Understanding Scale Factor in a Measured Survey

Ok, I’ll admit it, this may not be a hugely exciting topic, but scale factors are one of the most commonly misunderstood and under-acknowledged aspects of what we do. Yet they form a crucial aspect of successful surveying. As an Architect, Engineer, PM or QS, it’s essential to understand the importance of accurate and precise measurements in the measured survey process. One aspect that plays a crucial role in achieving this accuracy is the scale factor. In this article, we’ll explore the implications of scale factor in land surveys using the Ordnance Survey Great Britain (OSGB36) coordinate system.

Why do we have a Scale Factor?

News Flash! The earth is round! Probably not the most surprising news you will read today but when dealing with map projections it is important. When projecting a curved surface onto a flat plane the scale factor helps to deal with the distortions. Why does this matter? Well when working with national grid projections, 1 metre on the ground does not always equal 1 metre in the drawing. In surveying, it’s crucial to consider the scale factor as it affects the measurements taken and can result in errors if not evaluated correctly

OSGB36 Coordinate System and Scale Factor

The OSGB36 coordinate system is a national grid system used in Great Britain for mapping and surveying purposes. In this system, the scale factor is different at each point on the grid and varies across the country. In essence, the scale factor at Newquay will be different to the scale factor at Peterhead. As you’ll see in the images below, the OS Grid varies when compared with latitude and longitudinal lines. 

Implications of Scale Factor in Land Surveys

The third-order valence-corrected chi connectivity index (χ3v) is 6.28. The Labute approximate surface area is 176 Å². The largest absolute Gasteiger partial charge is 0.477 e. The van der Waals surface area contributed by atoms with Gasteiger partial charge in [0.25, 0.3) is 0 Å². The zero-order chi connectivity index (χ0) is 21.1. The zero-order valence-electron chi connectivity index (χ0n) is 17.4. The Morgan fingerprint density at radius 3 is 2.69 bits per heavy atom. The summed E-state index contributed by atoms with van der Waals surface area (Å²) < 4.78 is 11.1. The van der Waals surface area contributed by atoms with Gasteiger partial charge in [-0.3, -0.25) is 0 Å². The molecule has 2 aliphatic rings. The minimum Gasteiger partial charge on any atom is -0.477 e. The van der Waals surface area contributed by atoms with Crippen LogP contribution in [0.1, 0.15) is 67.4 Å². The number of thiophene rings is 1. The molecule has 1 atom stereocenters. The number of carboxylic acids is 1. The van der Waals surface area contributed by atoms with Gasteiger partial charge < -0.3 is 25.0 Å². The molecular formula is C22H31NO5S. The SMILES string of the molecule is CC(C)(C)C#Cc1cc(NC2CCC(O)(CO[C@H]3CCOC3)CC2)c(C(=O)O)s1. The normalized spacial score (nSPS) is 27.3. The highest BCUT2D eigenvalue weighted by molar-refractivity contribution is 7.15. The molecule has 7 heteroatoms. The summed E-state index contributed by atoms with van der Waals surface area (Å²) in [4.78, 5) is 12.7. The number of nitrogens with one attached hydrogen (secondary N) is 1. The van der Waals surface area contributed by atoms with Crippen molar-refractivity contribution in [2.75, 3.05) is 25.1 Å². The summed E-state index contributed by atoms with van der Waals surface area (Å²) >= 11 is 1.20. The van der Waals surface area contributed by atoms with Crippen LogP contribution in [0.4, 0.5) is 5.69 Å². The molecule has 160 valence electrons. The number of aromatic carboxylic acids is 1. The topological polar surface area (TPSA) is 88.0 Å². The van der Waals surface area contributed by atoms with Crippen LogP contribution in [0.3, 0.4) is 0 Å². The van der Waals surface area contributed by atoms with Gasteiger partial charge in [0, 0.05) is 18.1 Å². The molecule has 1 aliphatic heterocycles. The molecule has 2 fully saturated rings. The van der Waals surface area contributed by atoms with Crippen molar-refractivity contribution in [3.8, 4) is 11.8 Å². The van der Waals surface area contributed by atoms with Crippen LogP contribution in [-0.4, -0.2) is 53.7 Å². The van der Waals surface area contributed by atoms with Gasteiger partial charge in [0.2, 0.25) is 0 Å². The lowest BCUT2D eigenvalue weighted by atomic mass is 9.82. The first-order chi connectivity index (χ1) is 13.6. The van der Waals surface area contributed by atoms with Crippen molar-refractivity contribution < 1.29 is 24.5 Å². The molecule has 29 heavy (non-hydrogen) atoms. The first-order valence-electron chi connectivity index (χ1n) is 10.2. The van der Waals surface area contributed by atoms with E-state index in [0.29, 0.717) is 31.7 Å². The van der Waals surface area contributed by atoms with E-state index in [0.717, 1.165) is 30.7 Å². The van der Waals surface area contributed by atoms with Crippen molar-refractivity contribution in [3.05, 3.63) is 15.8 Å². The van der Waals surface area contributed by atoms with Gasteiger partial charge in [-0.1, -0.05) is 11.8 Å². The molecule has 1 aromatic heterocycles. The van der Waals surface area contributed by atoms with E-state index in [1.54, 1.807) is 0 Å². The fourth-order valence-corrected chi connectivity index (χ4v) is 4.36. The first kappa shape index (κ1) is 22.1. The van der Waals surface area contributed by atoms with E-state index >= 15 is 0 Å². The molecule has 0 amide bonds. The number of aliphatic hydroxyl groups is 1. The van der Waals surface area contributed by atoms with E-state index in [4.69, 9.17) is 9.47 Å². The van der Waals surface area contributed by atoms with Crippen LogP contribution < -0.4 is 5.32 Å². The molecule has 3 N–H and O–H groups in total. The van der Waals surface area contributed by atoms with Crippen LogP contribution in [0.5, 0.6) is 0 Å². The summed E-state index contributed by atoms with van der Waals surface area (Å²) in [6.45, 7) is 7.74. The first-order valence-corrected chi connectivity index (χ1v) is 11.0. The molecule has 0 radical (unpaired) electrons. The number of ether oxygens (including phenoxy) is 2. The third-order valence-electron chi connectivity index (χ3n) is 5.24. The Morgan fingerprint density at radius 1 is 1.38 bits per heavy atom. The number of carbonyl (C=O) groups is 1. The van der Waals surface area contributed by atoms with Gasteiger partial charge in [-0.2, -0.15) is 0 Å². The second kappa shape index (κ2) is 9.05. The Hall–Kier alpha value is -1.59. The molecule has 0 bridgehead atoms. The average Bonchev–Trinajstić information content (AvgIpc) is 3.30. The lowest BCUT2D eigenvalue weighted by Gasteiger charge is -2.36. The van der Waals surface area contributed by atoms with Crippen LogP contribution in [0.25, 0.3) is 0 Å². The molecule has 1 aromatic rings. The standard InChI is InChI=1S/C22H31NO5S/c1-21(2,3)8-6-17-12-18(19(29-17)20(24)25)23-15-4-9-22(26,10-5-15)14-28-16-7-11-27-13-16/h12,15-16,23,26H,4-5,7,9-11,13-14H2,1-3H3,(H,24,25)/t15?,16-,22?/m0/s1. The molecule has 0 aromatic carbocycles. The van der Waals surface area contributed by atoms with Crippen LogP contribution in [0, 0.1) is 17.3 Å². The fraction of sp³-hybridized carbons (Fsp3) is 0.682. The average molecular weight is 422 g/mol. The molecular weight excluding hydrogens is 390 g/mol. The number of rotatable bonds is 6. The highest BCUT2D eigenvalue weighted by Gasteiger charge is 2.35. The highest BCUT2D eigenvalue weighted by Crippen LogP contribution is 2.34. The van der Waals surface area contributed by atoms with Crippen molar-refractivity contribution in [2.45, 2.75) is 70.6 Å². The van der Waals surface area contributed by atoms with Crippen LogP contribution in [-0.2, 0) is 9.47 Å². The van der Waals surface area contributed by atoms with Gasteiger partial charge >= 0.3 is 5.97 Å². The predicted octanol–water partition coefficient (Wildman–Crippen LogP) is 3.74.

The main implication of the scale factor in land surveys is the impact it has on the measurements taken. If the scale factor is not taken into account correctly, it can result in errors in the measurements and, ultimately, the final survey results. Whilst the measurements may be accurate in both grid and ground, if the end-user mistakes one for the other then their understanding of what is happening on the ground will be incorrect.

For example, if a surveyor measures a distance of 1000 metres on the ground using a total station the same distance between the same two points may appear differently on the drawing if that drawing has been produced in OSGB36 using GNSS equipment. At my current location, this will have a difference of about 400mm over the 1km length. Whilst this might not make much of a difference if your site is 50m wide, it’s clear how this sort of error could cause significant issues if you’re building new roads or bridges!

How to Account for Scale Factor in Surveys

To ensure accuracy in the surveying process, it’s crucial to consider the scale factor and make necessary adjustments. This can be done using specialised software that considers the scale factor and corrects the measurements automatically. The most critical thing to remember is to always discuss your requirements in full with your land surveyor. There are different use cases for both ground and grid surveys and understanding the merits of each will be crucial to your success.

In conclusion, the scale factor plays a crucial role in land surveys, and it’s essential to understand its implications to achieve accurate and precise survey results. By taking the scale factor into account and making the necessary adjustments, surveyors can ensure the accuracy and suitability of their measurements and provide their clients with reliable and trustworthy survey results.

About Adaptive Surveys

Adaptive Surveys utilise the latest in survey techniques to produce highly accurate topographic and measured building surveys UK-wide. Focusing on the built environment, we produce high-resolution point cloud surveys across multiple industries.

We provide our clients with holistic, data-rich datasets comprising billions of measurable points. Regulated by the Royal Institution of Chartered Surveyors, we are a firm of survey professionals with decades of experience in the built environment. Our services include Laser ScanningMobile MappingDrone and Topographic Surveys, and 3D Modelling.

If you’d like to learn more, contact us today.


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